Sunday, September 6, 2009
Steamboat Springs As a physician, I think health care reform is essential:
First, I think strongly that we need health insurance reform. We have to be concerned about the health of our communities. We need universal coverage for all Americans regardless of pre-existing conditions, employment, residence or where medical care is received. In order for this to work, those who are healthy need to participate in the system just as those who are ill. I also think that we need a mechanism for increasing competition within the insurance market, and so far the public option seems like the best mechanism, either through private enrollment in Medicare and/or Medicaid or a separate plan.
How can we afford to cover those 46 million uninsured people?
This is what health care reform is really about - the changes we can make in delivery to improve care while putting the lid on the runaway costs that are escalating at an unsustainable rate of more than 9 percent per year.
Our system of health care is actually an inefficient health care system, despite the fact that we spend more on medical care per person than any other country. We deliver very good, high-intensity acute medical care when people get into serious trouble, but we neglect much of the inexpensive and more cost-effective care.
How can we move our spending to more effective care?
One, we need to make sure that children and young mothers have good preventive care. If young mothers get preventive care at all economic levels, infant mortality and morbidity, which is very costly in both the short and long term, will improve.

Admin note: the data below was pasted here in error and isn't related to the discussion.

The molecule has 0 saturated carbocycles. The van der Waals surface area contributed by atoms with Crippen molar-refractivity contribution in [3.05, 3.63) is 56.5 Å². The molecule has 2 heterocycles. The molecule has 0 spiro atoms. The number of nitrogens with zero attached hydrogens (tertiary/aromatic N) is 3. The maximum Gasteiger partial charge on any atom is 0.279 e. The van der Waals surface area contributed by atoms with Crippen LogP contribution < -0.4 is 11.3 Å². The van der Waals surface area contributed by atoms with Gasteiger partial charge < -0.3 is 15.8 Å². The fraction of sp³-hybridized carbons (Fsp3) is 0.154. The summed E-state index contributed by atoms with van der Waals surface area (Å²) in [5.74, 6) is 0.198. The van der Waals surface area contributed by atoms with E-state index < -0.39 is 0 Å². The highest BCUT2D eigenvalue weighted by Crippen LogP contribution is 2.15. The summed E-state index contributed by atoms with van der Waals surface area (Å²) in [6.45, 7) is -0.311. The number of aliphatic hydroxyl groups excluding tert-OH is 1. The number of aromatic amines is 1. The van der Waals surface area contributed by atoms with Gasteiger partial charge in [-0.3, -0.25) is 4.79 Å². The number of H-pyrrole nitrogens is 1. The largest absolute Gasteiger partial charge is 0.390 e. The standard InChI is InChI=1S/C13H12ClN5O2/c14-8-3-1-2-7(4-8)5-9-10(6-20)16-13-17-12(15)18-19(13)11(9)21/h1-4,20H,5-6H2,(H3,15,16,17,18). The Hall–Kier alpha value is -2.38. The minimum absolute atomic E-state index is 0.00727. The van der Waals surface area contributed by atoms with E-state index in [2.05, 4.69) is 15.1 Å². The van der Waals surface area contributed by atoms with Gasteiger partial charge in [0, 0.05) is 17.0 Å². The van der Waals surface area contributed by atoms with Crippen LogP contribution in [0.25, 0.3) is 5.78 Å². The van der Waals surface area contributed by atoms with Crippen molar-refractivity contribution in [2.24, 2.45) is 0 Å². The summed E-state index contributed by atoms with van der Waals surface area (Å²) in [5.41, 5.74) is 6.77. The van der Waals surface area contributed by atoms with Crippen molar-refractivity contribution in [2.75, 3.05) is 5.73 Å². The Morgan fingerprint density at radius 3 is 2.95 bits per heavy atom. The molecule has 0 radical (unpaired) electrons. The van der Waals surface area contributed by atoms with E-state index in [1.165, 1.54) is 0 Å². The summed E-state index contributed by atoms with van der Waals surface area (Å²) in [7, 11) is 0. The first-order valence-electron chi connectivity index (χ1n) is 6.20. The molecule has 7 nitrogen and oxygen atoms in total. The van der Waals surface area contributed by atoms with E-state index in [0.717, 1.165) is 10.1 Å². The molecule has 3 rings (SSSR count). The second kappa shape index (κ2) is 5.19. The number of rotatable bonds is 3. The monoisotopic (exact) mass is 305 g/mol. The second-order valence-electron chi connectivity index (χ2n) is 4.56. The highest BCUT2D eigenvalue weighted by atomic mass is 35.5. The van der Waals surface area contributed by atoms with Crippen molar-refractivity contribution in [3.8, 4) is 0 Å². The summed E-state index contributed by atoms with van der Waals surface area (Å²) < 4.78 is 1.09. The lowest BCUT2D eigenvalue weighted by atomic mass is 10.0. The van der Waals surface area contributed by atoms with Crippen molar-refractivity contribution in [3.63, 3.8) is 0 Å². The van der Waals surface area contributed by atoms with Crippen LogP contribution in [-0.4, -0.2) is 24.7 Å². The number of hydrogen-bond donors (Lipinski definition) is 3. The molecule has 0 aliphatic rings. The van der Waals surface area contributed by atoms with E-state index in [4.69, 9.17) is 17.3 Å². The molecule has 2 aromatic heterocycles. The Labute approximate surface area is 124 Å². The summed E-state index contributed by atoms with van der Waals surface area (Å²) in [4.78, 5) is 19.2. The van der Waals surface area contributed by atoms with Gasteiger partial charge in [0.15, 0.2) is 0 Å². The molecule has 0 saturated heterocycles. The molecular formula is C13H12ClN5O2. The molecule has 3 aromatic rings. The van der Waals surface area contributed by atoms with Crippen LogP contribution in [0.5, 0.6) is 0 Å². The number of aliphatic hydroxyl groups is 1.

Two, because our biggest health issues are chronic diseases, we need screening and earlier interventions, and we need far better chronic disease management within the health care system.
Three, our system is fragmented both in information sharing and in service coordination. The result is that many parts of the medical system do not operate in the best interests of patients. Doctors order too many tests, too many marginally effective treatments and drugs, and recommend too much surgery. We need incentives and systems to provide more coordinated care that doesn't lead to duplication.
Any changes we implement now will certainly not be perfect and will need continuing adjustments, but by emphasizing early preventive care, chronic disease management and patient-centered care, we can create a framework that will provide improvements in health care before we are all dragged under by the system.
Carole Milligan is the medical director of Hospice of Northwest Colorado, chairwoman of the Ethics Committee at Yampa Valley Medical Center and a retired radiation oncologist.